A lot of Ozarks’ history either trudged, marched or rolled up and down the Fayetteville-Springfield Road. Originally part of the Osage Trace, it became known as the Fayetteville-Springfield Road in the 1830s when pioneers began using it as a trade route. Those heading north usually referred to it as the Springfield Road, and those travelling south…the Fayetteville Road.
A few short years later, during 1837 to 1839, the Cherokee tribe trudged along its dusty path as part of the northern route of the Trail of Tears. The road became part of the Butterfield Stage route from 1858 through 1861. The road did not stay quiet for long as troops ran up and down its length during the Civil War of 1861 to 1865. It became better known as the Old Wire Road during this journey of its life, named for the telegraph wires that followed its path. To this day, many street signs along its route still carry the names of Old Wire Road or Wire Road.
To follow the road is a like a smorgasbord with a long buffet line of historical stops. To fill up on all is a several-day journey.
From Arkansas, the vision was a destination to the Missouri boarder, and ultimately for traders to reach Delaware Town. Delaware Town was the Indian trading post near the forks of Wilson’s Creek and James River. That was the center of commerce for what was still considered Indian Territory in the early 1830s.
Missouri became a state on August 10, 1821 and Arkansas followed on June 15, 1836. Even after Missouri became a state, there was a good part of it and Arkansas within Indian Territory until the removal acts of 1830. Land surveying and sales took even longer, so settlers were still squatters in many areas of the Ozarks.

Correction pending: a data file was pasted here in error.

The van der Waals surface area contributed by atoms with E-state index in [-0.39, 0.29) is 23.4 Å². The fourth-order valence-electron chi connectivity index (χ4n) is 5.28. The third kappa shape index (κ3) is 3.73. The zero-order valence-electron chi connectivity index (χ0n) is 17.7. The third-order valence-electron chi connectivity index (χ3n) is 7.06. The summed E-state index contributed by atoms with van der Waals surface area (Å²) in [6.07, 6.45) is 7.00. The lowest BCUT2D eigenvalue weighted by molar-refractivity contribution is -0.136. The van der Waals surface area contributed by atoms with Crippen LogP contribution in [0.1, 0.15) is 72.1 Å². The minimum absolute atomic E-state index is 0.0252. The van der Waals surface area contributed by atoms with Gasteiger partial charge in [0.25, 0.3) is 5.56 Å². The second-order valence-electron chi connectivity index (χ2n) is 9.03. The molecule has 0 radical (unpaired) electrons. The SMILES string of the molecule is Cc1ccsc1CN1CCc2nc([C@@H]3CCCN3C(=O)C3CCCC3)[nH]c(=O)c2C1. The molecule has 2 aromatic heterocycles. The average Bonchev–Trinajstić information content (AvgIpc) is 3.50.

Starting at Springfield perhaps provides the best route to see the historical perspectives and timelines of the Fayetteville-Springfield Road. Greene County officers established the footprint for the Fayetteville-Springfield Road on March 12, 1833 with that being the second day of business for the new county. Officials in Arkansas would lay out the plans for the other end of the road in 1835. However, Fayetteville was established as the county seat of Washington County in the Arkansas Territory on October 17, 1828. So, they were quickly looking to bridge the gap to northern neighbors when settlers poured into southwest Missouri.
Spring forward to our storyline of 1833 in Greene County. Leaders were busy instructing road commissioners to "view, lay out, and mark a public road from Springfield westwardly until it strikes the main fork of the Six Bulls, at or near Samuel Bogart's, thence in the direction of Fayetteville, Arkansas."
So where is the main fork of the Six Bulls? The Six Bulls in that day and time referred to the White River, and most usually the sections above where we now find Bull Shoals Lake. The term bull shoals originates from the pinpointing of shoals and the springs, “boils”, that met the rivers at those points. Or in pioneer speak… “bull shoals”. But the road was headed farther upstream on the Six Bulls.